A recent survey of UnionLine employees for the Solicitors Regulation Authority has revealed that 60 per cent of respondents were among the first generation of their family to go to university.
The survey, which was conducted by the firm across the year and submitted to the Solicitors Regulation Authority (SRA) on September 30, is required to show the equality and diversity data of the company. It was recognised that there was a lack of a diverse legal profession, so since 2011 the Legal Services Board has required regulators to monitor the equality and diversity of their firms.
As a result, all firms regulated by the SRA are required to submit their equality and diversity data each year. The SRA can then identify and inform the approach firms take to recruitment, promotion and other workplace policies.
The SRA has been keeping data for two years, allowing law firms across the country to see how they compare, and to identify areas for improvement. UnionLine has been able to identify key areas where it is ahead of the national trend.
Sixty per cent of UnionLine employees were the first generation of their family to go to university, putting us ahead of the national figures of just 34 per cent. However, 10 per cent of UnionLine employees did not attend university at all. This figure is lower than the SRA’s figures, which show 37 per cent of workers in the profession have not attended higher education.
Results showed that 10 per cent of the firm’s respondents considered themselves to have a disability under the definitions of the Equality Act 2010. In the SRA figures, this number stands at just two per cent.
It was also revealed that 40 per cent of respondents working at the firm were aged between 25 and 34, compared to 31 per cent nationally. Seventeen per cent of employees at UnionLine were aged 35 to 44, 10 per cent were aged 45 to 54, and 33 per cent were aged between 16 and 24.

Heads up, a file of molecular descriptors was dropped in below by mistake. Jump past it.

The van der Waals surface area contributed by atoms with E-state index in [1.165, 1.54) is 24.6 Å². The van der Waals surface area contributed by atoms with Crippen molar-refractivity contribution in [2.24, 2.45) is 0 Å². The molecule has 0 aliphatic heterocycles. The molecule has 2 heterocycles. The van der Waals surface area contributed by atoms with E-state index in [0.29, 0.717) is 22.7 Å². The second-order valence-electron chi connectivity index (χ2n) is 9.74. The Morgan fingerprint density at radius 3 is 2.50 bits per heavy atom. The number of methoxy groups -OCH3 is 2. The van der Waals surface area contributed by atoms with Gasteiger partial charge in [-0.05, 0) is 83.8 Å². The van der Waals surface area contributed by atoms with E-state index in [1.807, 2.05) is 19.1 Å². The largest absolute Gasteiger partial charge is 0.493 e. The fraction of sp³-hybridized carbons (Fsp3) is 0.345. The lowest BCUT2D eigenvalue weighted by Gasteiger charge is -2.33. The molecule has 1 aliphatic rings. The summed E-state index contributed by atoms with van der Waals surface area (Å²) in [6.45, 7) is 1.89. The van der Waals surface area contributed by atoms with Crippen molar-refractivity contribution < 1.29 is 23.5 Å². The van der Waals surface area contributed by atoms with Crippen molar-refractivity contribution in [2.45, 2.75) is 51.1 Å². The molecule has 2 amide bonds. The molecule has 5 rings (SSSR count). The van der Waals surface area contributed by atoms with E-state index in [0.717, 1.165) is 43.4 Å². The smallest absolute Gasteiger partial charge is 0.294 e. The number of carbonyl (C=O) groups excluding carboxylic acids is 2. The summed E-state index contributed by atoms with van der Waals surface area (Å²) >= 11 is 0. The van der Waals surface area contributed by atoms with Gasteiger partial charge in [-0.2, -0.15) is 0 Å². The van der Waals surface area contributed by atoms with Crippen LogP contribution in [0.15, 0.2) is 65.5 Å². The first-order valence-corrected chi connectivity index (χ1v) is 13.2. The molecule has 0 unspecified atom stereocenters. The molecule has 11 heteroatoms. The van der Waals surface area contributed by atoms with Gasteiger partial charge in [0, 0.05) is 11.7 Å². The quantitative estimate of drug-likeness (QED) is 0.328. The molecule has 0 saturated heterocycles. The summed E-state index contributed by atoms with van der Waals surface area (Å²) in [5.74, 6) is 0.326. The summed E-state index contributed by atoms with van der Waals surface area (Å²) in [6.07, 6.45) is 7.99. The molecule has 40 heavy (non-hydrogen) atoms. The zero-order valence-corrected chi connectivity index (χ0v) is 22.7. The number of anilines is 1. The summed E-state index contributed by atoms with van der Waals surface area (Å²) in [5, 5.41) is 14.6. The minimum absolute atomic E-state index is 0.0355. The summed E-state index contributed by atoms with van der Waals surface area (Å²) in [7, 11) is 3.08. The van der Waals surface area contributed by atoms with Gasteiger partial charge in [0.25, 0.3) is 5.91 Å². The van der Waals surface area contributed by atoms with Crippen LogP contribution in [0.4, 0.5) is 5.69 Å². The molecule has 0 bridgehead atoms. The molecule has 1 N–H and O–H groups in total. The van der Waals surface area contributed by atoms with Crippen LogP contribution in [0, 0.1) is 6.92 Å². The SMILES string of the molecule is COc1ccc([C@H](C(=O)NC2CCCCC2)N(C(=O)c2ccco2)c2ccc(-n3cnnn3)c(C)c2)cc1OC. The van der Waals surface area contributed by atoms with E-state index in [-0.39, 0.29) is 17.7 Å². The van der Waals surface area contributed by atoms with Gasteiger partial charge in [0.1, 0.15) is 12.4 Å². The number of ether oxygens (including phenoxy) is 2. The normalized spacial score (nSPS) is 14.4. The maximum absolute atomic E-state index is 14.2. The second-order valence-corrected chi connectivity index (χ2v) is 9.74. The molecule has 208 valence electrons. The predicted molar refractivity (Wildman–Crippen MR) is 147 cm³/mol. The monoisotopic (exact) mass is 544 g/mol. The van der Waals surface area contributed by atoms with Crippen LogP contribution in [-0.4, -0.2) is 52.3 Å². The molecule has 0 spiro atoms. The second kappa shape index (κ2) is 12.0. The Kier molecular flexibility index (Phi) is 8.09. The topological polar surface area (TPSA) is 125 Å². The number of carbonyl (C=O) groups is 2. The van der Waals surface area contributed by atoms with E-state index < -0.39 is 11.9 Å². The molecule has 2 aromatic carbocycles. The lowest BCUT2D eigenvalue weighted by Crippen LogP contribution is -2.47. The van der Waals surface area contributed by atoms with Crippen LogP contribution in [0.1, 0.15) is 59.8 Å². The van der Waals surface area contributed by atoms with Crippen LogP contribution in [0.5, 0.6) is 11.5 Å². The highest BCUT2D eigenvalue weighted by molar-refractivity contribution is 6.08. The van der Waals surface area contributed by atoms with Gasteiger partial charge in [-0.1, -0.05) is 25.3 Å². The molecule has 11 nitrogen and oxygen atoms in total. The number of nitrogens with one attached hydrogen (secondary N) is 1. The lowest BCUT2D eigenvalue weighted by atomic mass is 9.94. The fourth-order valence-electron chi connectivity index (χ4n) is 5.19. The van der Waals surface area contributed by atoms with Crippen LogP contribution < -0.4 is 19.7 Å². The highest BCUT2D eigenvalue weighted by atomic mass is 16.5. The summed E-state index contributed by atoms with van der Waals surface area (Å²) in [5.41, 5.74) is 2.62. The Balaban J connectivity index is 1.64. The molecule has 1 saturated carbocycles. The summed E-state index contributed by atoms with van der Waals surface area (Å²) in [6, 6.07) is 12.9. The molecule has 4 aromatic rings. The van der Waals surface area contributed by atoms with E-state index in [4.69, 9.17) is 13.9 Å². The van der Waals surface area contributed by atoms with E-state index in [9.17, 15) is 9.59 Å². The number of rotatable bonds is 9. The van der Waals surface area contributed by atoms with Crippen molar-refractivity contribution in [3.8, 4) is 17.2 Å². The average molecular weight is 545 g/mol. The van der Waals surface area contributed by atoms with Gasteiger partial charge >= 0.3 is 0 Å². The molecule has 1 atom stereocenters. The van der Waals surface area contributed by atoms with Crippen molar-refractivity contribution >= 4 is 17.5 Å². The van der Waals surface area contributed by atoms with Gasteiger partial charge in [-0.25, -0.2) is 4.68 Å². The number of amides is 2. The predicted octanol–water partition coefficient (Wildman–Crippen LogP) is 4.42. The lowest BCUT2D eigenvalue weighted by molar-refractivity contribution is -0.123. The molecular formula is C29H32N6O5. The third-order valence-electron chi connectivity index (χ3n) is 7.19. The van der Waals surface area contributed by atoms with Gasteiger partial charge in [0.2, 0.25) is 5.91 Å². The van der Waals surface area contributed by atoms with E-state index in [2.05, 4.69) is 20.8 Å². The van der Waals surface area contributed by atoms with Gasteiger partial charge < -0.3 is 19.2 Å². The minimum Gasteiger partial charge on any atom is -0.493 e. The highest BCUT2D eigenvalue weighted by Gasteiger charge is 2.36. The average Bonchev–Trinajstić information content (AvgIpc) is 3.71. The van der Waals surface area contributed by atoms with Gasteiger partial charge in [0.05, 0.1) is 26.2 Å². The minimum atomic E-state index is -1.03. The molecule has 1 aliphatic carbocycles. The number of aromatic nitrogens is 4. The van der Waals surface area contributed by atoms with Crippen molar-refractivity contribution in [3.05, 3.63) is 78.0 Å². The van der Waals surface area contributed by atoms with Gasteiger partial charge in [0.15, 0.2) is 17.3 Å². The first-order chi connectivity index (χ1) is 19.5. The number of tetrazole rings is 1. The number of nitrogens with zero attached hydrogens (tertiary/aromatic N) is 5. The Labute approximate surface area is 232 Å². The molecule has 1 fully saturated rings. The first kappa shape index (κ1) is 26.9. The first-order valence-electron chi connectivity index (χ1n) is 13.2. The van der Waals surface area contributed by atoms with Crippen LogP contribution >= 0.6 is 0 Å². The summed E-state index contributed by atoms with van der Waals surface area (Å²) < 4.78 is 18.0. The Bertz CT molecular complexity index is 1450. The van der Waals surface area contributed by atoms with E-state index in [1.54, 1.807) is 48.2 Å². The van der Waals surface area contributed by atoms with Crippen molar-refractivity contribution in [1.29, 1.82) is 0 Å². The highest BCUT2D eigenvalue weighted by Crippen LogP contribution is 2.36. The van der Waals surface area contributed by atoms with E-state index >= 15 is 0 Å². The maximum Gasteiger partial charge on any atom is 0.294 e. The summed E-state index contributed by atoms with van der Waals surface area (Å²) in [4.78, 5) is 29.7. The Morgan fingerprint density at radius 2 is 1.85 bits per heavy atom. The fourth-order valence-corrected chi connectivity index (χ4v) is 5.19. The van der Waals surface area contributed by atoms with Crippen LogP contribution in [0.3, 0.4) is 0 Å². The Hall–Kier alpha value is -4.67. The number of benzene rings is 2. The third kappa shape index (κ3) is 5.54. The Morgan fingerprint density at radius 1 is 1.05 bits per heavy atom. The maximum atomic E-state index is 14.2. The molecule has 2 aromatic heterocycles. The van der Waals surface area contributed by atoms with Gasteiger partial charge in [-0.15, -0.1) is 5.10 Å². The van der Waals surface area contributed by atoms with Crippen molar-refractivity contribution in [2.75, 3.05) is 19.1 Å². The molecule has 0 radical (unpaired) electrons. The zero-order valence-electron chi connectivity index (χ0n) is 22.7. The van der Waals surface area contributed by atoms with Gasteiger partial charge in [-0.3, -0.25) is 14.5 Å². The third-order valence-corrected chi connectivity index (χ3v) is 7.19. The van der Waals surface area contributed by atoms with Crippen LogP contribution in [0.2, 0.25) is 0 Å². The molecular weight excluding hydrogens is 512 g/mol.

All respondents who stated they held a managerial role within UnionLine were female, while 33 per cent of chartered legal executives were male. Eighty-three per cent of solicitors at the firm are female.
Thirty-three per cent of respondents to the UnionLine survey are male, and 67 per cent are female. We match up across the legal profession, with the national figures showing 36 per cent of workers are male and 64 per cent are female.
Just over three per cent of UnionLine employees attended school outside of the UK, compared to seven per cent in the SRA’s data. Of those who attended school in the UK, 93 per cent attended a state school. Just 78 per cent of respondents at a national level attended a UK state school.
However, there were some areas where UnionLine has potential to improve its equality and diversity data.
Seventeen per cent of employees within UnionLine are from BAME backgrounds, according to the survey. Employees from white UK backgrounds made up 83 per cent of responses. In the SRA data, 85 per cent of law firm employees are white, with just 15 per cent from BAME backgrounds.
Seven per cent of employees at UnionLine said they were the primary carer for a child under 18, yet in the SRA data, 28 per cent of law firm employees are the main carer for a child.